Tuesday, April 21, 2015
Virginia’s “Trap for the Unwary”: Loopholes in State Evidence Rules Protecting Settlement Discussions
Modern litigation tactics revolve as much around settling a case as winning it at trial. One critical aspect of these tactics is settlement discussions. In an effort to “promot[e] the public policy favoring the compromise and settlement of disputes,” the federal rules of evidence go to great lengths to prohibit the admission of settlement discussions. The idea is that parties will be more willing to engage in settlement discussions if they know that nothing they say in those discussions can hurt their overall litigation position, should they fail to reach agreement.
For this reason, Congress and the federal rules’ drafters rejected common law exceptions to the inadmissibility of settlement communications (e.g., exceptions for “factual admissions”), explaining:
The exception for factual admissions was believed by the Advisory Committee to hamper free communication between parties and thus to constitute an unjustifiable restraint upon efforts to negotiate settlements--the encouragement of which is the purpose of the rule. Further, by protecting hypothetically phrased statements, it constituted a preference for the sophisticated, and a trap for the unwary.
Now take a look at Virginia Rule of Evidence 2:408:
Evidence of offers and responses concerning settlement or compromise of any claim which is disputed as to liability or amount is inadmissible regarding such issues. However, an express admission of liability, or an admission concerning an independent fact pertinent to a question in issue, is admissible even if made during settlement negotiations. . . . .
Notice that Virginia retains the “trap for the unwary.” Attorneys who fail to couch their (and their clients’) settlement-related statements in hypothetical-ese or qualifying language like “without prejudice,” risk their statements being classified as an “admission concerning an independent fact” or an “express admission of liability” and coming back to bite them in a Virginia trial. Here is further discussion of the issue from my book:
The Virginia rule comes straight from case law, although that case law is conclusory and provides little exposition. See Lyle, Siegel, Croshaw & Beale, P.C. v. Tidewater Capital Corp., 249 Va. 426, 438, 457 S.E.2d 28, 35 (Va. 1995) (stating general rule, but highlighting precedent for proposition that “an admission during settlement negotiations of an independent fact pertinent to a question in issue” and “an express admission of liability made during settlement negotiations” are admissible). The Virginia rule is best understood by tracing its origins to the general common-law rule that permitted the introduction at trial of “admissions of fact” even if made during settlement negotiations. This common-law rule is specifically disparaged in the federal advisory committee notes. See Advisory Committee Note to Fed. R. Evid. 408 (indicating departure from common-law rule’s “inapplicability to admissions of fact, even though made in the course of compromise negotiations, unless hypothetical, stated to be ‘without prejudice,’ or so connected with the offer as to be inseparable from it”). Given this pedigree, it becomes clear that the “independent” facts referred to in the Virginia rule are simply facts stated without qualifying language (e.g., “without prejudice”) and not otherwise directly tethered to the offer of compromise. See Hendrickson v. Meredith, 161 Va. 193, 204, 170 S.E. 602, 606 (Va. 1933) (quoting following discussion with approval: “confidential overtures of pacification, and any other offers or propositions between litigating parties, expressly stated to be made without prejudice, are excluded on grounds of public policy. *** But if it is an independent admission of a fact, merely because it is a fact, it will be received; and even the offer of a sum by way of compromise of a claim tacitly admitted is receivable, unless accompanied with a caution that the offer is confidential.’”) Thus, a pertinent fact uttered during settlement discussions that is not carefully couched in qualifying language is potentially admissible under Rule 2:408.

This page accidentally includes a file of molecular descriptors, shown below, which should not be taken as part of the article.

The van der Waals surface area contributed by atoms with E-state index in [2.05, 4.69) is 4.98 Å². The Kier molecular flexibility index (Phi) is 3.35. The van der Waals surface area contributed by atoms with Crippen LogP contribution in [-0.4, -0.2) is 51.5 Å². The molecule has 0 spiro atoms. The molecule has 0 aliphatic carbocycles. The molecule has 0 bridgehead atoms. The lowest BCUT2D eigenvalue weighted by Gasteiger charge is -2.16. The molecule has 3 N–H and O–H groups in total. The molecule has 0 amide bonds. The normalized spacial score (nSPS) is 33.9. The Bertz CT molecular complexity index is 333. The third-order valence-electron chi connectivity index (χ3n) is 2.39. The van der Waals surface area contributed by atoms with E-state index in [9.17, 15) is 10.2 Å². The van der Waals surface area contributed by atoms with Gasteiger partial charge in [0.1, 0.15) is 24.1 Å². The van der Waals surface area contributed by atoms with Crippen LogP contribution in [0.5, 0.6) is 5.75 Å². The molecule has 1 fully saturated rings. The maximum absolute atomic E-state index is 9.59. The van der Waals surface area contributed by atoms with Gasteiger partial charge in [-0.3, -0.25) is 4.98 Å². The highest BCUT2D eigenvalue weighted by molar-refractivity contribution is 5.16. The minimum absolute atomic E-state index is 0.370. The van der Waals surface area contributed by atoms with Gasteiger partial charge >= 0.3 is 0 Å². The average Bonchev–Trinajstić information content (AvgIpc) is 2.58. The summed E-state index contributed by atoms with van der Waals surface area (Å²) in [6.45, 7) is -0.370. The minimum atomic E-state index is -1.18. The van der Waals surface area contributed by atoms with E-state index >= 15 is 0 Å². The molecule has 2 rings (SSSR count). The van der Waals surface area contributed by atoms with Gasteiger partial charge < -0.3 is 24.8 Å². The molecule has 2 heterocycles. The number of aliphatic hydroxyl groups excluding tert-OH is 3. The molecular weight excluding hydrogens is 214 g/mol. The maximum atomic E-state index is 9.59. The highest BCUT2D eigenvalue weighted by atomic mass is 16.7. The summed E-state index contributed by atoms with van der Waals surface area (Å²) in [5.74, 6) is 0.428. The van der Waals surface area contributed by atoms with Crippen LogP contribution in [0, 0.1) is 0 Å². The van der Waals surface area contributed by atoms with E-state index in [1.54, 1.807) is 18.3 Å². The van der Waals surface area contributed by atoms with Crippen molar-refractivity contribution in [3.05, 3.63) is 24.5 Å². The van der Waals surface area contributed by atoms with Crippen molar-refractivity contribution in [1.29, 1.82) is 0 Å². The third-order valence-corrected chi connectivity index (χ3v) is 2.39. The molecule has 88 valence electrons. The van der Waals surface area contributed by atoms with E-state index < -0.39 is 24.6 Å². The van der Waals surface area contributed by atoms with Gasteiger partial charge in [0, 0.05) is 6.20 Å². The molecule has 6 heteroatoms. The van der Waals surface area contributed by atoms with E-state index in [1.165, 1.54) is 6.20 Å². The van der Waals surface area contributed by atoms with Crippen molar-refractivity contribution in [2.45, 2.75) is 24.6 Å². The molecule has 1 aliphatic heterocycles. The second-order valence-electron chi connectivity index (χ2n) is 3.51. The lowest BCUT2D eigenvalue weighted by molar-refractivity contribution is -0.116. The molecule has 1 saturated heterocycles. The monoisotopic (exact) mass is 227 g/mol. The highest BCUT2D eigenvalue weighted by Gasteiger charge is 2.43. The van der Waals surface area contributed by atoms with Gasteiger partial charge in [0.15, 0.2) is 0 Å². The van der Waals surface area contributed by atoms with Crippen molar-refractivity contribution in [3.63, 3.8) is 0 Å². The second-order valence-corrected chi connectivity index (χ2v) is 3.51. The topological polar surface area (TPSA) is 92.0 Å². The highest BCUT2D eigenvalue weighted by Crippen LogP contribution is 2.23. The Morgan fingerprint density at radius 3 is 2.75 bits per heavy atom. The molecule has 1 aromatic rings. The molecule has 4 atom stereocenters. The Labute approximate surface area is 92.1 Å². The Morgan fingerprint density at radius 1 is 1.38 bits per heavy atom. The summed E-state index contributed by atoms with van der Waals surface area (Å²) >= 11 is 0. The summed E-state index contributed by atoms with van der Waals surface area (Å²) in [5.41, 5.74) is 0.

The Virginia rule also carves out “explicit admission[s] of liability” from its protection. The meaning here is more obscure, but best understood as simply a particularly damaging subset of “independent” fact admissions. See City of Richmond v. A. H. Ewing’s Sons, 201 Va. 862, 869-70, 114 S.E.2d 608, 613 (Va. 1960) (“The recognition of the existence of a binding contract was in the nature of an admission of an independent fact pertinent to the issue of the correctness of the claims…. Upon this principle an express admission of liability made during negotiations for a compromise is admissible.”) Just as a statement of fact uttered during settlement negotiations will be admissible under the Virginia rule, so will an “explicit admission of liability” unless the admission is explicitly qualified or shown from the circumstances to be an integral part of the compromise offer itself.
The lesson here is that it is important to know the state evidence rules of any jurisdiction where your case may end up. It is bad enough to have to tell your client that your efforts to settle the case did not succeed. Even worse is having to inform your client that your unfruitful efforts to settle generated evidence for your opponent to use against you at trial.